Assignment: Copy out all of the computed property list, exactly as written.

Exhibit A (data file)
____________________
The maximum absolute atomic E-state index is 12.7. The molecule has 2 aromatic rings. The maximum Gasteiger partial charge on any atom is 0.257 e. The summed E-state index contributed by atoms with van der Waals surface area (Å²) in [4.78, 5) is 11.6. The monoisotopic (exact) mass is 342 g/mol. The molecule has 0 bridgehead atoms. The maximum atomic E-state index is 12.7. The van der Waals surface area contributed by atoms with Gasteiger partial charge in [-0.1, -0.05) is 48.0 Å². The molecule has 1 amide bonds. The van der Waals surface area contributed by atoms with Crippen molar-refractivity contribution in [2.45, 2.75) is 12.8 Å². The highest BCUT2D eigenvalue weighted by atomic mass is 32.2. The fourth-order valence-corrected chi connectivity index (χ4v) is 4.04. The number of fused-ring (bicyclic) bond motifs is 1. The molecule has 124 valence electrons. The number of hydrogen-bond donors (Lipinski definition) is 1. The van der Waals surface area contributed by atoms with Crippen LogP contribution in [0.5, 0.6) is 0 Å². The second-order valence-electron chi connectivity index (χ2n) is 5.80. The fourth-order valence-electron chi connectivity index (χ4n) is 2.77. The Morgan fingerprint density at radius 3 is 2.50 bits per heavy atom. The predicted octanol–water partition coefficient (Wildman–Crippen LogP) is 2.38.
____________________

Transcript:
The maximum absolute atomic E-state index is 12.7. The molecule has 2 aromatic rings. The maximum Gasteiger partial charge on any atom is 0.257 e. The summed E-state index contributed by atoms with van der Waals surface area (Å²) in [4.78, 5) is 11.6. The monoisotopic (exact) mass is 342 g/mol. The molecule has 0 bridgehead atoms. The maximum atomic E-state index is 12.7. The van der Waals surface area contributed by atoms with Gasteiger partial charge in [-0.1, -0.05) is 48.0 Å². The molecule has 1 amide bonds. The van der Waals surface area contributed by atoms with Crippen molar-refractivity contribution in [2.45, 2.75) is 12.8 Å². The highest BCUT2D eigenvalue weighted by atomic mass is 32.2. The fourth-order valence-corrected chi connectivity index (χ4v) is 4.04. The number of fused-ring (bicyclic) bond motifs is 1. The molecule has 124 valence electrons. The number of hydrogen-bond donors (Lipinski definition) is 1. The van der Waals surface area contributed by atoms with Crippen LogP contribution in [0.5, 0.6) is 0 Å². The second-order valence-electron chi connectivity index (χ2n) is 5.80. The fourth-order valence-electron chi connectivity index (χ4n) is 2.77. The Morgan fingerprint density at radius 3 is 2.50 bits per heavy atom. The predicted octanol–water partition coefficient (Wildman–Crippen LogP) is 2.38.